Ceramic magnets are commonly used in flour milling to prevent iron enrichment from being removed and collected by the magnet.
Proper magnet placement
Sources agreed there are three important areas to install magnets throughout your facility: primary, secondary and receiving areas.
“The best way to keep metal from wreaking havoc on your plant’s equipment and ending up in your final product, is to keep metal from coming into the plant in the first place,” says Rhodes.
- Primary magnets should be installed at plant receiving areas.
Suderman agrees, noting this is particularly important for milling operations.
“You want to always have a magnet on your infeed lines,” he says. “You never know what is going to come in from unloading truck or rail cars.”
Plate magnets placed before or on the hammermills and on down spout lines can capture the invading metal before it gets too far.
“Once the grain becomes broken and is starting to be turned into flour, an inline magnet would prevent any fine metal from continuing down the processing line,” says Suderman.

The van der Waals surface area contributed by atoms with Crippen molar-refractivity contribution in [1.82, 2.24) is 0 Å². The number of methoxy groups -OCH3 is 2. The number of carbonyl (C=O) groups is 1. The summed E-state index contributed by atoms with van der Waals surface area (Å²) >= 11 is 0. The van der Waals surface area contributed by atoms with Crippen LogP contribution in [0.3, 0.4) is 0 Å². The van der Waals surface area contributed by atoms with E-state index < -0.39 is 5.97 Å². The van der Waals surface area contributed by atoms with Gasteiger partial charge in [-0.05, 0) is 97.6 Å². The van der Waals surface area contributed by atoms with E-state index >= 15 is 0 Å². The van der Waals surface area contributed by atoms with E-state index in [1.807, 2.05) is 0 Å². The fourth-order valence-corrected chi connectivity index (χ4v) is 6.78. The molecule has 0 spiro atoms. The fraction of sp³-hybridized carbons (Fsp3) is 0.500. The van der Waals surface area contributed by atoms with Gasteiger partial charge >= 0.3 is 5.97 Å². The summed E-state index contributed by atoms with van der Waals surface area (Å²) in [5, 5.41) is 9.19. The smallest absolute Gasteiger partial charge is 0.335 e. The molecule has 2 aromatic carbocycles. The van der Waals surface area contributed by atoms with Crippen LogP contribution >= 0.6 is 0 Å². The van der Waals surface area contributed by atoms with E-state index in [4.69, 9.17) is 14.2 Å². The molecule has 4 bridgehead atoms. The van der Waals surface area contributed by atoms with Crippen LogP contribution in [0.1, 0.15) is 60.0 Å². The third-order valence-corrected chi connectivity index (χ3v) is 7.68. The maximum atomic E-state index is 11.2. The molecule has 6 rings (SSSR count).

“You never want to have a trailer hitch pin or another large metal piece go into the processing plant.”
- Secondary magnets are used throughout the facility to protect equipment and detect equipment failures.
“Magnets installed mid-stream are ideal to ensure operational efficiency and protect capital equipment by virtue of keeping the process flow clean and humming along,” says O’Leary.
“Minimizing downtime to repair or replace capex investments, filter bags, screens and sifters due to metal damage equates to higher throughput and profitability.”
- Finishing magnets are usually the critical control point.